First Regiment of Durham Militia
The following is based on an article, written by the late Jim Cutting, which appeared in the 08 May 1978 issue of the Evening Guide.
Previously the colony of Canada was administered as a single province, but in 1791 Canada was divided into Upper and Lower Canada (now Ontario and Quebec), with Upper Canada's population in the 25,000 range. The two provinces each controlled its own militia until 1841.
The Militia Act of 31 March 1793 decreed mandatory service for all men aged 16-50. The force raised was divided into Regiments and Companies, which had to be mustered by their Captains at least once a year. There was no provision for pay and the men had to provide their own arms. This act was amended in 1794 to include men up to the age of 60. In 1808 an Act was passed to provide more thorough organization in the raising and training of the militia.
During the War of 1812, a number of Acts was passed affecting the organization and administration of the militia, but once the dispute was settled, the militia was maintained theoretically, men eligible for service being required to muster yearly, but with no other military duties.
John Tucker Williams was the commanding officer of the Durham Militia from 13 June 1827 until 01 January 1838, and was succeeded at that time by Colonel William Kingsmill.
The First Ballalion was commanded by Major and Brevet Lieutenant-Colonel David Smart, and the Second Battalion by Major Commandant W.H. Draper. Captain Erasmus Fowke of Port Hope was appointed 20 September 1826 and Captain Myndert Harris of Hope Township 20 November 1827.
Colonel Robert Baldwin was in charge of the First Regiment of the Durham Militia in the War of 1812 and Lieutenant-Colonel William Warren Baldwin joined the Regiment 26 June 1812.
The Flank Company consisted of Captain John Burn, who joined 11 July 1812; Lieutenant John Carr, 25 October 1812; and Ensign John Taylor, who became a lieutenant 13 Oct 1813.
Captains of Battalion Companies included Alexander Fletcher (13 April 1812), John D. Smith (30 July 1812) and John Hartwell (31 July 1812).
The Captains in 1812 also included Samuel Sherman, Thomas Ward and James Bates as a lieutenant. The Ensigns who had enlisted were Josiah Haskill (10 August 1812) and Thomas Harris (25 October 1812).
Arnot Craick, in his Historical Sketches of Port Hope describes the town's contribution to the McKenzie Rebellion.
The annual musters were held on George IV's birthday (June 4th) and all the men capable of bearing arms were required to be present at the drill ground, to the east of the present cemetery.
Until the prospect of a rebellion became serious, this was the extent of the military training of the people. Then in the summer of 1837, John Tucker Williams organized a Town company, which drilled regularly on the 'Flats' and became somewhat proficient.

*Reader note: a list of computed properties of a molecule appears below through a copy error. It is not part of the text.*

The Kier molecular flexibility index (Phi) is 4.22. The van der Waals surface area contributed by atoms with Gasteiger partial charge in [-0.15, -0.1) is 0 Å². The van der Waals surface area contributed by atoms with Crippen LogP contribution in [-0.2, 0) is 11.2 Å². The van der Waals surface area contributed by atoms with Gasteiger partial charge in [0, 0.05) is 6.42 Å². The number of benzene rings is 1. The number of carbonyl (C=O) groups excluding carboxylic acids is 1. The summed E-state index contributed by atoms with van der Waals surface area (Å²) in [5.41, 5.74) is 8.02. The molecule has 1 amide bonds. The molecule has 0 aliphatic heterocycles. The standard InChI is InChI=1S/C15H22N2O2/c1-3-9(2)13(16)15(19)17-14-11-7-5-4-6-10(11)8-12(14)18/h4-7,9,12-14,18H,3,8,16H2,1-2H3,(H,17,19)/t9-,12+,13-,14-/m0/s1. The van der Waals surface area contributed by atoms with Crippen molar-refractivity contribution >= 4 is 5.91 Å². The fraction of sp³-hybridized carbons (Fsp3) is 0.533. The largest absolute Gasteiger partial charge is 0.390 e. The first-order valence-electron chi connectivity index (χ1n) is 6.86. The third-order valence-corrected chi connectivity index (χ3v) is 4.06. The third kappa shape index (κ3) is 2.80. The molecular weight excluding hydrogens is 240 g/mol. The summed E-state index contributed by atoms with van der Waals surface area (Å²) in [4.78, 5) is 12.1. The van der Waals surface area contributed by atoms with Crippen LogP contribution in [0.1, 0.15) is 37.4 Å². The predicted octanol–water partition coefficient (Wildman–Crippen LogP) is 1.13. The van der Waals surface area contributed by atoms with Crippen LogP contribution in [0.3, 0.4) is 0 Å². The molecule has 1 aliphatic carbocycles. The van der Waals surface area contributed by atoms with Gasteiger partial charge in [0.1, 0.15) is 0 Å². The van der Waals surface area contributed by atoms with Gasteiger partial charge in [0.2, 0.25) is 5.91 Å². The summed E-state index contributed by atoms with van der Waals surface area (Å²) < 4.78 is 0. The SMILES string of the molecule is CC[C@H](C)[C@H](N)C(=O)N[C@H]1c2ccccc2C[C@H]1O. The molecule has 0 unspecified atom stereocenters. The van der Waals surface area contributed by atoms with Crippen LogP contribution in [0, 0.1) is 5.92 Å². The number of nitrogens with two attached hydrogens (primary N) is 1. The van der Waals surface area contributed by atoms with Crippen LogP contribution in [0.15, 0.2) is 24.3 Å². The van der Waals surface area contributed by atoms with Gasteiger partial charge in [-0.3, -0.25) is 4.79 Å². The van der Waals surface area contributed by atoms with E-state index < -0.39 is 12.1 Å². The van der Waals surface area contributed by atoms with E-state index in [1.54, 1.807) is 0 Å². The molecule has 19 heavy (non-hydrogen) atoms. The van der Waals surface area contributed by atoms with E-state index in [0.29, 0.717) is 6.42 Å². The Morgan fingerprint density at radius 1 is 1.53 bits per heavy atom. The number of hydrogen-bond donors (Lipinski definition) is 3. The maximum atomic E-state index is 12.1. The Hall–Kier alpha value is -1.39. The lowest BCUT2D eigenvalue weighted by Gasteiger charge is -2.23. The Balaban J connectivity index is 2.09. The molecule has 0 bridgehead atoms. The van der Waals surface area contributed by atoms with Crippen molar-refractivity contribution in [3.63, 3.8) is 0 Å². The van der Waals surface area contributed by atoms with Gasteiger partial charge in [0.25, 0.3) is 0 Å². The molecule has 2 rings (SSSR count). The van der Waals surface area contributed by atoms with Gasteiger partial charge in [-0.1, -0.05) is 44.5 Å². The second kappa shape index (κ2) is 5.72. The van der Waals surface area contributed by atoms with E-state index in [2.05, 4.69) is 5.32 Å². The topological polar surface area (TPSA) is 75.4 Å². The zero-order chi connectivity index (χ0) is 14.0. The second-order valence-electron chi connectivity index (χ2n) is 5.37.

The first news of the actual outbreak of the rebellion arrived on December 4th, 1837. A special messenger dashed through the Town late at night, bearing orders to all Colonels of militia to muster their forces immediately and march to Toronto, as a body of rebels was rapidly advancing on that place. Two days later over one thousand men had assembled at Port Hope under Colonel J.T. William and had made a start for Toronto. But twenty-four men, fit to mount guard, were left behind and these were supplied with only four muskets, not in firing condition. Soon after a horde of about one thousand half-armed men passed through from Cavan and Peterboro and for many months after the Town was constantly filled with troops coming and going. Of these the 93rd Highlanders were the only regulars and for one night they were quartered on the residents of the Town.
During the second week the majority of the Hope volunteers returned without having discharged their guns, their only feat being the capture of some prisoners whilst on the road up.
From the 05 May 1899 issue of the Weekly Guide.
The following were called upon to serve their country and Queen on 06 December 1837 and were discharged and paid off on 15 December of the same month, having had nine days' experience of war. The officers' pay ran from 20s 3d to 2s 11d. The whole pay sheet for the officers was 40 pounds 11s, Halifax currency. The payment of the officers and men of Capt. Fowke's company amounted to 37 pounds 10s 6d.
Pay List of the Staff and Regimental Officers of the first Regiment of Durham Militia (including Capt. Erasmus Fowke's Company), from the time of its entry upon actual service to the date of the return of the officers to their homes.
By order of his Excellency the Lieutenant Governor.
Dec. 6 until Dec. 15, 1837.
|Williams, John Tucker
On Jan 7th, 1838 a second muster was held and 125 men were despatched to the seat of war. It is difficult to gather from these data just what share Port Hope took in these events but it is known that many of her sons served for some time both at Toronto and in the Niagara District.
Peter and Barbara Bolton - Port Hope, Ontario